The Secret Handshake
You’re back…from battle…from BFE. You performed beyond expectations. Your superior notices. He reaches out to give you a congratulatory handshake. Your callused hands connect…you feel metal chill your palm. You‘ve been “coined.”
The giver chooses whatever method he prefers to deliver a coin, but typically the “secret handshake” is the vehicle. Considered the true method of “coining,” it’s smooth, dignified, and clandestine. Speculation and mystery shine on the origins of the challenge coin tradition, including the secret handshake. No one knows where it really began.
One story points to the Brits in the late 1800s when they went to war in South Africa. Many of the ranks were not British military but rather contracted civilians. And non-military were exempt from receiving military service awards for acts of valor. To award their civilian soldiers, officers often slipped them sixpence – by way of the furtive handshake.
Wherever it began, the hand shake today is a respected and dignified coin delivery – but only if it’s clean. Rare though it may be, shame comes upon the offender who drops the coin during the exchange. But during a slick, successful coining, bystanders may not realize they’re witnessing a coining. It’s often a secret between the two connecting palms.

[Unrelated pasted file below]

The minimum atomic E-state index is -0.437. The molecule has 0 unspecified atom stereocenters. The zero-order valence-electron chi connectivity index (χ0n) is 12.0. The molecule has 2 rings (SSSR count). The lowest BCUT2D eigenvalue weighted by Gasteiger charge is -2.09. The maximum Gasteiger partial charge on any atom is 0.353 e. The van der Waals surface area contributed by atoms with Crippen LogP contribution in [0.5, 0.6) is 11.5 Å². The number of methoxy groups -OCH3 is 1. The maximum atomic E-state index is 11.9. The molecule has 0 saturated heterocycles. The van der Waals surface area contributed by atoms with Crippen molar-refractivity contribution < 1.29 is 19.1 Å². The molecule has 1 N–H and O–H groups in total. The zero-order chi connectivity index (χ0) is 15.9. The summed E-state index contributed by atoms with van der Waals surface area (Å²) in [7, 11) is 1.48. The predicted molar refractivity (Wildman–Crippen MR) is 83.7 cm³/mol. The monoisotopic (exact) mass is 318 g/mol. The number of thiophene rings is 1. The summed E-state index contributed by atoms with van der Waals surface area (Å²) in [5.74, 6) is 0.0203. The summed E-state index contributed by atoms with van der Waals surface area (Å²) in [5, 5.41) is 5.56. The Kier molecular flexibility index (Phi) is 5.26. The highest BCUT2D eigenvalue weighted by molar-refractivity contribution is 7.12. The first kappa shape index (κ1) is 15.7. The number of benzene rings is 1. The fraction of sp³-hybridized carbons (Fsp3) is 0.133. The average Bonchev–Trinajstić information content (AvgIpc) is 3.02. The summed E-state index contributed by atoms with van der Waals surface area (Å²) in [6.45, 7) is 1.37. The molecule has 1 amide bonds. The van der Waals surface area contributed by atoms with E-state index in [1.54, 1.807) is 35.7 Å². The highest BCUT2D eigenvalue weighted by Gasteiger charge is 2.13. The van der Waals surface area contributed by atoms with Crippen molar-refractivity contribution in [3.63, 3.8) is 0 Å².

In fact, so rare is this military unicorn, scant photographic proof exists. However, a Reuter’s photograph hit pay dirt and accolades while on assignment in the sands of Afghanistan. There he caught two shots of then-Secretary of Defense, Robert Gates coining soldiers during his farewell.
Slightly easier to catch in his early first term, Obama bungled a hand-off to a Marine before climbing the steps of Marine One. Of course this was caught on camera. He is said to have refined his technique over the course of his presidency.
Next time you see military or heads-of-state shaking hands, you may be seeing a coining in action.